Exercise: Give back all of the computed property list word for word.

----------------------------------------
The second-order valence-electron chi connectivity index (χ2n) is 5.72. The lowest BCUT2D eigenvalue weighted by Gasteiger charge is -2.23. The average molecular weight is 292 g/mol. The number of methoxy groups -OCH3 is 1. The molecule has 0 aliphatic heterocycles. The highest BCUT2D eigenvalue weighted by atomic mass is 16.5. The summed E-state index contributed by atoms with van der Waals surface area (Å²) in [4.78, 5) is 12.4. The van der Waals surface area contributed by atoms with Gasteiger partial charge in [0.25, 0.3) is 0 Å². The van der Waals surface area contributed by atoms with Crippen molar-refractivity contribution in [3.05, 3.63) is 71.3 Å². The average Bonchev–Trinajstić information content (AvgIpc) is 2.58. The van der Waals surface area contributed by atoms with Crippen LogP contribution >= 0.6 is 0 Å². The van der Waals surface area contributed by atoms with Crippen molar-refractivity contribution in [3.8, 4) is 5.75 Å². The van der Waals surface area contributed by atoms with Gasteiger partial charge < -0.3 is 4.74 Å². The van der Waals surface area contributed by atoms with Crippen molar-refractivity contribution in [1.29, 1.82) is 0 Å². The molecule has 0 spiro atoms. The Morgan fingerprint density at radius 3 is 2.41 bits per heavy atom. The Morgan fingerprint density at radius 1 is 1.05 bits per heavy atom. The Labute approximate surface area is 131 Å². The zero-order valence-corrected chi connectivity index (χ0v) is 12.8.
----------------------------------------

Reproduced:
The second-order valence-electron chi connectivity index (χ2n) is 5.72. The lowest BCUT2D eigenvalue weighted by Gasteiger charge is -2.23. The average molecular weight is 292 g/mol. The number of methoxy groups -OCH3 is 1. The molecule has 0 aliphatic heterocycles. The highest BCUT2D eigenvalue weighted by atomic mass is 16.5. The summed E-state index contributed by atoms with van der Waals surface area (Å²) in [4.78, 5) is 12.4. The van der Waals surface area contributed by atoms with Gasteiger partial charge in [0.25, 0.3) is 0 Å². The van der Waals surface area contributed by atoms with Crippen molar-refractivity contribution in [3.05, 3.63) is 71.3 Å². The average Bonchev–Trinajstić information content (AvgIpc) is 2.58. The van der Waals surface area contributed by atoms with Crippen LogP contribution >= 0.6 is 0 Å². The van der Waals surface area contributed by atoms with Crippen molar-refractivity contribution in [3.8, 4) is 5.75 Å². The van der Waals surface area contributed by atoms with Gasteiger partial charge < -0.3 is 4.74 Å². The van der Waals surface area contributed by atoms with Crippen molar-refractivity contribution in [1.29, 1.82) is 0 Å². The molecule has 0 spiro atoms. The Morgan fingerprint density at radius 3 is 2.41 bits per heavy atom. The Morgan fingerprint density at radius 1 is 1.05 bits per heavy atom. The Labute approximate surface area is 131 Å². The zero-order valence-corrected chi connectivity index (χ0v) is 12.8.